Hutchinson The Kansas Cosmosphere and Space Center is putting together its first traveling exhibit, part of an effort to expand its educational mission and capitalize on renewed interest in the space program.
The exhibit, called "We Choose to Go to the Moon," will chronicle the race to the moon between the United States and Soviet Union, said Jim Remar, vice president of museum operations.
The traveling exhibit will include nearly 100 items, including full-scale replicas of the Mercury, Gemini and Apollo spacecraft, personal equipment from Soviet and American missions and a 29-foot-tall replica of a lunar module.
Although the design of the exhibit is final, it won't be built until another museum agrees to be host to it, Remar said, adding that the exhibit will require at least 8,000 square feet of exhibition space.
Remar said the exhibit was designed to take the visitor through the launching of the Soviet satellite Sputnik to the American lunar landings.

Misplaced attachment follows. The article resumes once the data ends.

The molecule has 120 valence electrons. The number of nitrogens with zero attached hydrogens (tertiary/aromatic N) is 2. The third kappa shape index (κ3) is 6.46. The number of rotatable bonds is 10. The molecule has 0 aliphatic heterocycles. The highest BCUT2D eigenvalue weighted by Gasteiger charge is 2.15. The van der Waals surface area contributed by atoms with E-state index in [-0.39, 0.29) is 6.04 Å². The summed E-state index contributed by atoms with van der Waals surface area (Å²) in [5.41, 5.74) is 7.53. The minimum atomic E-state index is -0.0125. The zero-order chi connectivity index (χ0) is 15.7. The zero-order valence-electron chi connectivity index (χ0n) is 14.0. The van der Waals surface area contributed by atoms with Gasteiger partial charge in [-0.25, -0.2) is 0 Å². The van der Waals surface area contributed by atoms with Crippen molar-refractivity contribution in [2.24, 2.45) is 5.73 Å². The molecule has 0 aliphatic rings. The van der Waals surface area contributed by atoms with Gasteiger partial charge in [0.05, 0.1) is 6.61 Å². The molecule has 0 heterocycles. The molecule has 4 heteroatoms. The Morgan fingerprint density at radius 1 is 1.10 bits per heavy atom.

"The race to the moon captured the imagination and enthusiasm of two nations," Remar said. "They threw in their entire country's resources to capture an advantage to get to the moon first."
The exhibit is being marketed to museums in mid-sized and major cities, said Betty Simecka, vice president of marketing for Sunflower Exhibitions, the company promoting the exhibit.
"With the Kansas Cosmosphere having so many exhibits that have never been seen outside the museum before, I think it's going to be a great draw for the public," Simecka said.
Remar said once the exhibit was built, it probably would tour for three to four years before returning to the Cosmosphere.